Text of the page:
The great grey zone

February 4, 2024

Female figures frequent selective, semi-dark set-ups in Sadaf Naeem’s solo exhibition

The great grey zone

If one watches how a visitor is looking at a painting in a museum or art gallery, one notices a choreography of movement. The viewer advances towards the work, then steps back, or stands in the middle, bending sideways to get the full view; occasionally so close to the displayed piece that it draws the guard’s attention who then urges the viewer to keep a reasonable distance. With the invention of various gadgets, we are now able to enlarge, minimise, or maintain the dimensions of an artwork while sitting in front of our computers, or with mobile phones in our hands.

This facility is so widely enjoyed that many times you find kids trying to stretch a printed picture with their thumb and index finger. One wonders if this habit, practice and facility have also altered our vision as the makers of art. Not consciously, but may be on an unrealised level, artists are responding to this change. This is noticeable in the recent paintings of Sadaf Naeem on display at her solo exhibition, In Connection With (January 9-29, at O Art Space, Lahore). The artist is known for her depiction of selective, semi-dark set-ups frequented by female figures (often as silhouettes), or with details of woven tapestries usually produced by and identified with women. In her past work, there has been a suggestion of space, to which plants or segments of built structures have been added. In her latest canvases, the artist has opted for a different kind of spatial construction. Flat. The inclusion of rug- and handkerchief-like formats in two paintings, Splice, and Inlaying, and another canvas, In Connection With, partially treated as tiled area, enhance the essence of a flat image being a two-dimensional reality fixed to its scale, unlike a photograph, which can be zoomed in and zoomed out with the flick of fingers or printed on any size.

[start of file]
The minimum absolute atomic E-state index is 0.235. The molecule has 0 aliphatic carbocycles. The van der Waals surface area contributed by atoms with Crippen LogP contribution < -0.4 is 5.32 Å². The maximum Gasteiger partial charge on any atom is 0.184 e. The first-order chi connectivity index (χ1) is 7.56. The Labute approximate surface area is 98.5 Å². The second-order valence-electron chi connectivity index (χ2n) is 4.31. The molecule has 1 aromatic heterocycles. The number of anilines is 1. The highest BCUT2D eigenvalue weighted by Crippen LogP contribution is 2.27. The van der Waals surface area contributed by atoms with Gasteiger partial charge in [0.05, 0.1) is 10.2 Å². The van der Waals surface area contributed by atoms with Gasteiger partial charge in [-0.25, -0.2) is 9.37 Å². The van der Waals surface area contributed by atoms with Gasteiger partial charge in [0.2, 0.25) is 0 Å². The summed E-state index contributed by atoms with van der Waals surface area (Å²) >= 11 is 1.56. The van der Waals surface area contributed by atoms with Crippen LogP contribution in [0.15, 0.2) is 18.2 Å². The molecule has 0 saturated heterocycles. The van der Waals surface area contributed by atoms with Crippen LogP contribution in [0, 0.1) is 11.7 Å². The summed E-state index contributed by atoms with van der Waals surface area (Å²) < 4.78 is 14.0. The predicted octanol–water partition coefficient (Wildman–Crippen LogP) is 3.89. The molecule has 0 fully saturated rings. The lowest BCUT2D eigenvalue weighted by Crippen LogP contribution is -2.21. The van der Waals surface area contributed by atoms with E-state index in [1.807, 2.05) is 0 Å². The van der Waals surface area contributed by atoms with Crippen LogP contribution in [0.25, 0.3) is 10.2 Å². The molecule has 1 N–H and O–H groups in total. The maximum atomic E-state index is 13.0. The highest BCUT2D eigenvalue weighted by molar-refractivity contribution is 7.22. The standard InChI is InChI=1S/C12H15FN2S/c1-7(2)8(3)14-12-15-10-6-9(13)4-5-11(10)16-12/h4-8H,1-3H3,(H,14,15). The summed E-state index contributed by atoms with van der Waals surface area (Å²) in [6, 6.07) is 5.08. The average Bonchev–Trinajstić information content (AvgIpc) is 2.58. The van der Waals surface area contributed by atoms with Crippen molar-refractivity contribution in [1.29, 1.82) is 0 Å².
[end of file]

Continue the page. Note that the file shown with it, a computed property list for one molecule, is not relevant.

However, Sadaf Naeem’ images evoke photography. A snapshot is about isolating one instant from innumerable sequences of time that can be unearthed years later with new readings, meanings and contexts. In that way, Naeem’s latest paintings, depicting a face (Ethereal I), a flying bird (Inlaying 2), two people or a group (Configuration I and In Connection With), a pair of feet (Inlaying I) are about the memory of a real experience or recollection of a particular place. In both cases, we sense a freezing of time, rendered with an unearthly atmosphere. There is no specific light, thus no clue about the passing hour. In front of these visuals, a spectator is not conscious of the dates, documentation, history and death.